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MasterMadBones

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Dec 26, 2012
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Pretty sweet comparison of IPC between the CPU's like a broken record the FX bulldzoer was such a pile of crap!

https://i.redd.it/9kt1t1gws4h41.png
Which benchmarks are used to calculate IPC? I have a few problems with the numbers posted here.

I am pretty sure that Haswell's IPC improved on Ivy Bridge by less than 10%, let alone the 22.5% improvement shown here. On top of that, as far as I know, Nehalem was a significant step forward compared to Penryn, which isn't reflected here at all. All in all that should mean that Nehalem through Ivy Bridge should all have higher numbers.

Also, how does K8 regress by nearly 10% going from gen 2 to gen 3?
 

InvalidError

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Which benchmarks are used to calculate IPC? I have a few problems with the numbers posted here.
IPC is heavily application-dependent. The newest Intel and AMD CPUs get their 20-40% IPC bumps mainly from widening AVX units so only SSE/AVX-intensive workloads that specifically stress those widened resources will show gains anywhere near that large, same goes for most other architectures with significant improvements - you see the largest gains only in algorithms optimized specifically for them, the rest will be a somewhat mixed bag.
 

cdrkf

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Which benchmarks are used to calculate IPC? I have a few problems with the numbers posted here.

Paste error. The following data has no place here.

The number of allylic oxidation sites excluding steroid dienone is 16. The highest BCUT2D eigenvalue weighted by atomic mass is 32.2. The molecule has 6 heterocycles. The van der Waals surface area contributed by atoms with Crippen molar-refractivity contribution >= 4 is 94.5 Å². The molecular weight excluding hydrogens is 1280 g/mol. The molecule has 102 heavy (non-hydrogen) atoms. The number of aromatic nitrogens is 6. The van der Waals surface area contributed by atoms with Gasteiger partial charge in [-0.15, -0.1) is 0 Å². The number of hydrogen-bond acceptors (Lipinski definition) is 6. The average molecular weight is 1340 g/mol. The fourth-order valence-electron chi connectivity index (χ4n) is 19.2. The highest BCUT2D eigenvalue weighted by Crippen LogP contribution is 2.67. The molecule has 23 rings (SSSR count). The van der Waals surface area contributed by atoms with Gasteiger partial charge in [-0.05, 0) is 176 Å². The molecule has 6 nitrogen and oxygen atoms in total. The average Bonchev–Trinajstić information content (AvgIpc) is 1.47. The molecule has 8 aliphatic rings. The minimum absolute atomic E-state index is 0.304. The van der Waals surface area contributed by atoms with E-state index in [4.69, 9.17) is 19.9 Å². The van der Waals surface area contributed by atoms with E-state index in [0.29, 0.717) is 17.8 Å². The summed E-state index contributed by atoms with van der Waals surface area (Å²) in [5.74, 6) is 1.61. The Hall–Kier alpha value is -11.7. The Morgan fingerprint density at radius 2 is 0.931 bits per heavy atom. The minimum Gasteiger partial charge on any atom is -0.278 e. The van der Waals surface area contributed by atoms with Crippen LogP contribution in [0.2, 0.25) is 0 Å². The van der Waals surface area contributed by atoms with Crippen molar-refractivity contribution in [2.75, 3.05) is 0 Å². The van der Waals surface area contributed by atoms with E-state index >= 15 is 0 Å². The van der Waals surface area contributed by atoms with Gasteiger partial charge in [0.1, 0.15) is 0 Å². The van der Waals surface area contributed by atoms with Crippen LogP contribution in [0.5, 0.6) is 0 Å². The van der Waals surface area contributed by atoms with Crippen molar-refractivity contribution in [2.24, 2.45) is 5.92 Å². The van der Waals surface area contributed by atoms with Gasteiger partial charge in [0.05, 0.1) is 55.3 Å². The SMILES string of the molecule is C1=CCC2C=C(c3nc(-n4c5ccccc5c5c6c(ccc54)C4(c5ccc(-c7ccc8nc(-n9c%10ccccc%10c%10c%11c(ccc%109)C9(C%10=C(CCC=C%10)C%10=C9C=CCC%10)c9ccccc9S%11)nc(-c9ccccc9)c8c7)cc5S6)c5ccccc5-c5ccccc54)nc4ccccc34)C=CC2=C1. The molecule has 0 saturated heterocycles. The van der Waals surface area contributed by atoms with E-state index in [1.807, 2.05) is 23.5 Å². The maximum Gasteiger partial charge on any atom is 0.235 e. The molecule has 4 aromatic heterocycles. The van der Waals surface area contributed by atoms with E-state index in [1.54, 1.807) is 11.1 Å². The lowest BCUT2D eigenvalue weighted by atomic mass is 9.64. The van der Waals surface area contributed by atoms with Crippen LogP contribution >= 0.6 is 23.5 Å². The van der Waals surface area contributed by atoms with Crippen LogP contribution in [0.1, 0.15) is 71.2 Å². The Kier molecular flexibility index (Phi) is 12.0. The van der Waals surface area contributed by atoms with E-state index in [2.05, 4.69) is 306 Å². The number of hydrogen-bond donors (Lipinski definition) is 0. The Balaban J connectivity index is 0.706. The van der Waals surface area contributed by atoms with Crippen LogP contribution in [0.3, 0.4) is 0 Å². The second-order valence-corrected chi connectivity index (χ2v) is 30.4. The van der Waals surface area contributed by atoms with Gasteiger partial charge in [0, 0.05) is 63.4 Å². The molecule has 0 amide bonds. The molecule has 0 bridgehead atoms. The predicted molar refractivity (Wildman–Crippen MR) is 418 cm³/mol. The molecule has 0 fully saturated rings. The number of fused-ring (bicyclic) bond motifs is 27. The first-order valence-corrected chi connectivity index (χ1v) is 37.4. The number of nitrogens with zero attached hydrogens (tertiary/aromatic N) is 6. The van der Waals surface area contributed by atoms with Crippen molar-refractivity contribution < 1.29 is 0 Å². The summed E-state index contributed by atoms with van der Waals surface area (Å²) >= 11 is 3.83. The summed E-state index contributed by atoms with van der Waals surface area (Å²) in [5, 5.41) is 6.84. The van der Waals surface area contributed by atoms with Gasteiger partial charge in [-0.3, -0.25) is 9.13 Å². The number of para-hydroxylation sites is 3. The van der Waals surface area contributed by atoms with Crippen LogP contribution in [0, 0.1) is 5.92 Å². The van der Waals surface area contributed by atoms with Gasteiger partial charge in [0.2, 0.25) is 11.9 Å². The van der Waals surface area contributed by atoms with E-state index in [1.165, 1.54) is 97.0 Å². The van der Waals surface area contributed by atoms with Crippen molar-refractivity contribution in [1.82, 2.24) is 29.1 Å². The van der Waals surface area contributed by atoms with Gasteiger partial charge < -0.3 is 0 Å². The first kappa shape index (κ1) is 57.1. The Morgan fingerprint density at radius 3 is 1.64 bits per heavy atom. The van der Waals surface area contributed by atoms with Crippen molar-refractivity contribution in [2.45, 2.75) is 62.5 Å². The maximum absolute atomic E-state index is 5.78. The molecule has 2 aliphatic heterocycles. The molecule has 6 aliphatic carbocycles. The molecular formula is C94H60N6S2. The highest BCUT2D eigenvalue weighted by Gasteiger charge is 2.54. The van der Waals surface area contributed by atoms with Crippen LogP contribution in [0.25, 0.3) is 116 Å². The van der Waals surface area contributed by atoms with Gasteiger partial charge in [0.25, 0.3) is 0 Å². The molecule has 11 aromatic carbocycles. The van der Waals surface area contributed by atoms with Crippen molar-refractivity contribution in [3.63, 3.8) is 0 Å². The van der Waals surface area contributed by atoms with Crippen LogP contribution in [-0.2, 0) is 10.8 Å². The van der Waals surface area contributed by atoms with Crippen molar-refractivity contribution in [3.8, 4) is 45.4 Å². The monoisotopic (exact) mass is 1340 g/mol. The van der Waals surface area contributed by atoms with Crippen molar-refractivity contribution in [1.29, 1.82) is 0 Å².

I am pretty sure that Haswell's IPC improved on Ivy Bridge by less than 10%, let alone the 22.5% improvement shown here. On top of that, as far as I know, Nehalem was a significant step forward compared to Penryn, which isn't reflected here at all. All in all that should mean that Nehalem through Ivy Bridge should all have higher numbers.

Also, how does K8 regress by nearly 10% going from gen 2 to gen 3?
I would say this test is looking at (or at least heavily influenced by) floating point performance. It also depends on if this test is looking at single or multi-thread performance.

In single thread, bulldozer was faster than K10 (albeit only slightly) as it could execute more int and fp operations per clock. The issue was the module penalty so at 2 threads K10 had a good lead- one of the biggest failures of the original BD module was the fact that despite being '2' cores it could only issue instructions to one or the other per clock- halving it's max throughput. That is something that didn't get fixed until Steamroller (which you can see has higher IPC than K10). It's not really clear what this chart is measuring though- looks like it must be some composite of INT and FP, possibly looking at more than 1 thread as well (maybe 2 threads to account for HT?)....
 

alceryes

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Pretty sweet comparison of IPC between the CPU's like a broken record the FX bulldzoer was such a pile of crap!

https://i.redd.it/9kt1t1gws4h41.png